Secondly, given the enthusiasm for decentralisation and community empowerment in at least parts of the Gracious Speech, the Government should recognise and act on the huge potential for locally owned energy, with has benefits such as lower energy prices, new jobs and skills. One problem is that energy market rules currently make it impossible for community groups to sell the wind, solar and hydro that they generate directly to nearby homes. If they could do so, it would give the sector an enormous boost and really help to reduce fuel prices further. I hope that the Communities Secretary, who was a great advocate of decentralised energy in the past, will work with his equivalent in the Department of Energy and Climate Change to make that happen.

Thirdly, the housing crisis in Brighton, Pavilion is acute. Average house prices in the city increased by nearly 10% last year, nearly double the average increase for England and Wales. A mass social and council house building programme is essential, but, yet again, the Government have got everything back to front: 95% of Government expenditure on housing is on subsidising rents, and just 5% on building more homes. We need to put that the other way round, and the best way to get housing benefit bills down is to pay a living wage in the first place. Those are the kinds of housing policies that we needed in the Gracious Speech, not the widely criticised pre-election bribe to extend the right to buy to housing association properties, which will only further deplete our decimated social housing stock.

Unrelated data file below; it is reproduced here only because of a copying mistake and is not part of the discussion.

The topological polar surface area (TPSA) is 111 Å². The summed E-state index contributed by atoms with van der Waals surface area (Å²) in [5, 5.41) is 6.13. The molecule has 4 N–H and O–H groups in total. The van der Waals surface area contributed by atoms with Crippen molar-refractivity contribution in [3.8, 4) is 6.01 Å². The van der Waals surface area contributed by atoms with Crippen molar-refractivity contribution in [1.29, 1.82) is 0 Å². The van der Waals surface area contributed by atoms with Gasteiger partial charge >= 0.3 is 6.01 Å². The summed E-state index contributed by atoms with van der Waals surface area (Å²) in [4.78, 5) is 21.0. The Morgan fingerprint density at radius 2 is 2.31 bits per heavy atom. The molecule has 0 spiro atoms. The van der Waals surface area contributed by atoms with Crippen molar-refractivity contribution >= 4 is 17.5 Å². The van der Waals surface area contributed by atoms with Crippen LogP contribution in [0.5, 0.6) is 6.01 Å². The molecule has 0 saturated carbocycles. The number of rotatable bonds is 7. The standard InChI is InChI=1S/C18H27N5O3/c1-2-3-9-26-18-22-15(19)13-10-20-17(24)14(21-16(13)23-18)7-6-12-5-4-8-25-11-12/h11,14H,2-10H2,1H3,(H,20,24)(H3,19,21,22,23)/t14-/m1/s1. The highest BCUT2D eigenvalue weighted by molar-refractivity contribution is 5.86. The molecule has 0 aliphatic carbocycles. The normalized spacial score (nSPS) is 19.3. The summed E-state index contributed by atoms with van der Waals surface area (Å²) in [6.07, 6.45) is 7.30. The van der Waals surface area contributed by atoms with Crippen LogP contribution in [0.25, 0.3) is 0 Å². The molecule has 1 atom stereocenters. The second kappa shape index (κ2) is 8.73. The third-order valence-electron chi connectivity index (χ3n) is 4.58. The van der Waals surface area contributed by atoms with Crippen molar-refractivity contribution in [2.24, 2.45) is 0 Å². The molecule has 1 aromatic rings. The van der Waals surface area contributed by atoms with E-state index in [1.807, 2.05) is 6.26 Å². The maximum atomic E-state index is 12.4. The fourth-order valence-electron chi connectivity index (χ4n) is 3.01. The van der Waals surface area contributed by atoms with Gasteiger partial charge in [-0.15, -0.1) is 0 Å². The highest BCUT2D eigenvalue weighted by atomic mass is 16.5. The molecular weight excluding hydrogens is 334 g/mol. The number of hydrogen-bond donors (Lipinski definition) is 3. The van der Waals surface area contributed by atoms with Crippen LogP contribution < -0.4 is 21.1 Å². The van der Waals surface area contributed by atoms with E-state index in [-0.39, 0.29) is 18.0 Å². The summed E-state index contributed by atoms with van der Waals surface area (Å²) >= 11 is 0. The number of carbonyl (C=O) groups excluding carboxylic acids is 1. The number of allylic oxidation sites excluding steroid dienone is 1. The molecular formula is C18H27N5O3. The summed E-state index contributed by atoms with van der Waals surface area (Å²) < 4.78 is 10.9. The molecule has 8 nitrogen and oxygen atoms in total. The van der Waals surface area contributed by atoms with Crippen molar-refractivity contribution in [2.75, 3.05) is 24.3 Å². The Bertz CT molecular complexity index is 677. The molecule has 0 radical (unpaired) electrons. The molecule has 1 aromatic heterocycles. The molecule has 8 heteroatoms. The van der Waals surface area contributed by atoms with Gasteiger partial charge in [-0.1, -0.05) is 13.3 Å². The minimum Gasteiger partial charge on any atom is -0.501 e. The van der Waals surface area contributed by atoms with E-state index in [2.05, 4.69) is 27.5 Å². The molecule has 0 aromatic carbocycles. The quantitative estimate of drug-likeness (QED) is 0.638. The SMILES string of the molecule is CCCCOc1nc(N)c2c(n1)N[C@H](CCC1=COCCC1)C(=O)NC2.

Finally, the low-carbon, resource-efficient economy that we need cannot be built only from the top down; there must also be a powerful drive from the bottom up. That can be built only in our cities and regions: they must be granted more freedom from central control to innovate and experiment. I strongly believe that the Greater Brighton city region should be given far more powers, including the power to determine how that investment can best be spent locally. Crucially, we must also be aware that the Government need to devolve not just powers, but, significantly, budgets and revenue-raising powers. We cannot allow the decentralisation agenda simply to be a Trojan horse for the Government successfully to outsource a cuts agenda to local authorities. Yes, powers must be devolved, but the budgets must be devolved with them and, crucially, the powers to innovate financially. For example, why cannot we have a whole programme of issuing local bonds to enable investment in the kind of infrastructure that our cities need so much?

I am afraid that this Gracious Speech was very disappointing, but Members on the Opposition Benches will still be fighting to make it a lot better.